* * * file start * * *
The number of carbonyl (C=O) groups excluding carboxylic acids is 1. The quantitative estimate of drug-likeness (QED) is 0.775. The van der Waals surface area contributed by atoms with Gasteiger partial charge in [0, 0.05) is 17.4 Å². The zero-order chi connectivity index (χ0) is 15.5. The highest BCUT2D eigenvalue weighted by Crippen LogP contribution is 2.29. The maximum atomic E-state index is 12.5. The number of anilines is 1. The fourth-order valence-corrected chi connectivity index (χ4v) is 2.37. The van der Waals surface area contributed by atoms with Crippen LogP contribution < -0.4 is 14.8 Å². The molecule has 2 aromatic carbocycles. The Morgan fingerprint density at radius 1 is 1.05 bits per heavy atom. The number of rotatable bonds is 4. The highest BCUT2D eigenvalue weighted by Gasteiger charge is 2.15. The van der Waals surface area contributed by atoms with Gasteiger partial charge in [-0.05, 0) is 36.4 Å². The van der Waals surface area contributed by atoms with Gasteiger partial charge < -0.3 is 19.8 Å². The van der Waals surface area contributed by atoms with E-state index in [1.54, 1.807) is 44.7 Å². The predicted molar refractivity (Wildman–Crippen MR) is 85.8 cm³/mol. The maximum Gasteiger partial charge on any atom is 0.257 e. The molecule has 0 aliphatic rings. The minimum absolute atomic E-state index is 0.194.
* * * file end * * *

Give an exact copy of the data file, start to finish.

The number of carbonyl (C=O) groups excluding carboxylic acids is 1. The quantitative estimate of drug-likeness (QED) is 0.775. The van der Waals surface area contributed by atoms with Gasteiger partial charge in [0, 0.05) is 17.4 Å². The zero-order chi connectivity index (χ0) is 15.5. The highest BCUT2D eigenvalue weighted by Crippen LogP contribution is 2.29. The maximum atomic E-state index is 12.5. The number of anilines is 1. The fourth-order valence-corrected chi connectivity index (χ4v) is 2.37. The van der Waals surface area contributed by atoms with Crippen LogP contribution < -0.4 is 14.8 Å². The molecule has 2 aromatic carbocycles. The Morgan fingerprint density at radius 1 is 1.05 bits per heavy atom. The number of rotatable bonds is 4. The highest BCUT2D eigenvalue weighted by Gasteiger charge is 2.15. The van der Waals surface area contributed by atoms with Gasteiger partial charge in [-0.05, 0) is 36.4 Å². The van der Waals surface area contributed by atoms with Gasteiger partial charge < -0.3 is 19.8 Å². The van der Waals surface area contributed by atoms with E-state index in [1.54, 1.807) is 44.7 Å². The predicted molar refractivity (Wildman–Crippen MR) is 85.8 cm³/mol. The maximum Gasteiger partial charge on any atom is 0.257 e. The molecule has 0 aliphatic rings. The minimum absolute atomic E-state index is 0.194.